Kevin Smith rocked the indie filmmaking world with his comedy that was shot for almost nothing and became a worldwide hit. Films at the convenience and video stores at which Smith worked in real life with his buddies, no one could have expected that this comedy would still be influencing writers a quarter-century later.

Ghost World

Year: 2001
Runtime: 1h 51m
Director: Terry Zwigoff

Based on the Daniel Clowes graphic novels of the same name, this quirky comedy stars Thora Birch and Scarlett Johansson as two aimless friends trying to figure out what to do next with their lives. As one appears to be moving on, Birch’s Enid becomes obsessed with a reclusive older man named Seymour, who is played perfectly by Steve Buscemi.

Ghost World

Heathers

Year: 1989
Runtime: 1h 43m
Director: Michael Lehmann

Talk about a movie ahead of its time. Coming-of-age teen comedies were never quite as wonderfully cynical before this movie about four teenage girls whose lives are upended by the arrival of a new kid, played by Christian Slater. More than just seeking to destroy the damaging cliques at his new school, Slater’s character has plans for something a little more permanent in this comedy that really shaped the teen genre for years to come.

Red Rocket

Year: 2021
Runtime: 2h 10m
Director: Sean Baker

The great writer/director behind The Florida Project shifted gears with this phenomenal comedy about a born loser, a middle-aged porn star played perfectly by Simon Rex. The former MTV personality plays Mikey Davies, a guy returning to his hometown in Texas for a second chance, but who becomes obsessed with a local teenager, who he essentially starts grooming. Rex won Best Actor from the L.A. Film Critics for this unforgettable turn.

Something Wild

Year: 1986
Runtime: 1h 48m
Director: Jonathan Demme

Jonathan Demme was a master of tonal balancing, finding a way to perfectly blend the comedy and the dread in this story of an average man caught up in a criminal’s web. Charlie (Jeff Daniels) is a milquetoast banker who goes on a wild ride with a girl named Lulu (Melanie Griffith), but everything changes when Lulu’s ex (an unforgettable Ray Liotta) enters the picture.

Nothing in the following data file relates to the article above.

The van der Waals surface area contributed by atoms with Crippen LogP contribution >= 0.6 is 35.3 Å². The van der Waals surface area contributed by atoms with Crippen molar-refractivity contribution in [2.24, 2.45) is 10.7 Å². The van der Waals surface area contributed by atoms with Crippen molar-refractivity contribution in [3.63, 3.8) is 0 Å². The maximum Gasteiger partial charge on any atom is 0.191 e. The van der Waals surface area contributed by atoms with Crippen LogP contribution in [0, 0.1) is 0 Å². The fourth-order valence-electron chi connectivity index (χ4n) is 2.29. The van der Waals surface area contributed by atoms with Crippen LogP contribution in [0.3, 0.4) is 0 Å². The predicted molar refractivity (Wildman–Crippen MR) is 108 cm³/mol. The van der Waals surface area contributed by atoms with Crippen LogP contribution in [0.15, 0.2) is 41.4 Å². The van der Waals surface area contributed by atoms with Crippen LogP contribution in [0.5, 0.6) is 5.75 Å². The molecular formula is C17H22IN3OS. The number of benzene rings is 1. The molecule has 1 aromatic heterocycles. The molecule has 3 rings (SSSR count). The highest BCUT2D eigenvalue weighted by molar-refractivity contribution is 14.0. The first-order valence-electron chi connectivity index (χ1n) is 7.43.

Something Wild

Action

Batman

Year: 1989
Runtime: 2h 6m
Director: Tim Burton

The modern superhero movie owes an incredible debt to what Tim Burton did in 1989 with Michael Keaton, Jack Nicholson, and Kim Basinger. It wasn’t the first superhero movie, but it felt darker and different from the candy-coated men in tights movies that came before, especially the superior sequel, also on Prime.

Casino Royale

Year: 2006
Runtime: 2h 24m
Director: Martin Campbell

It’s hard to believe the most famous movie spy in history ever needed a comeback, but that’s really what happened when Daniel Craig stepped into 007’s shoes and it turned out to be one of the most acclaimed James Bond movies of all time. An origin story for the suave superspy, Casino Royale introduced new layers to the classic character, resulting in an action film that felt like it had real stakes. This is one of the best modern action movies, period, not just in the Bond franchise.

Casino Royale

The Great Escape

Year: 1963
Runtime: 2h 52m
Director: John Sturges

Classic action! The star power is blinding in this epic war film about prisoners of war who escape a German camp during World War II. It’s led by Steve McQueen, but also includes great turns from James Garner, Richard Attenborough, Charles Bronson, Donald Pleasance, James Coburn, and many more.

The Great Escape

Interstellar

Year: 2014
Runtime: 2h 49m
Director: Christopher Nolan

The most underrated film from the director of The Dark Knight and Oppenheimer remains this 2014 sci-fi epic, a film that’s better if you approach it as an emotional journey instead of a physical one. Matthew McConaughey gives one of the best performances of his career as an astronaut searching for a new home for mankind, and realizing all that he left behind to do so. It’s a technical marvel with some of the most striking visuals and best sound design of Nolan’s career.

Interstellar

Road House

Year: 1989
Runtime: 1h 49m
Director: Rowdy Herrington

A tumultuous production of a remake of this cult classic drops shortly, so why not go back and check out the original again? Patrick Swayze plays the bouncer at a totally average Missouri bar who ends up getting sucked into a violent world when he crosses paths with the wrong bad guy. Sam Elliott and Kelly Lynch star in a movie that feels like a perfect distillation of the many charms of Mr. Swayze.

The Untouchables

Year: 1987
Runtime: 1h 59m
Director: Brian De Palma

Brian De Palma directed one of the best movies of his notable career in this 1987 action epic that won Sean Connery an overdue Oscar. Connery co-stars with Kevin Costner as Elliot Ness and Robert De Niro as Al Capone in this story of how Ness took down one of the most famous criminals of all time. Tense and riveting, it’s a great action movie that’s anchored by phenomenal performances and De Palma’s unique eye.

The Untouchables

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The 30 Best Movies on Amazon’s Prime Video Right Now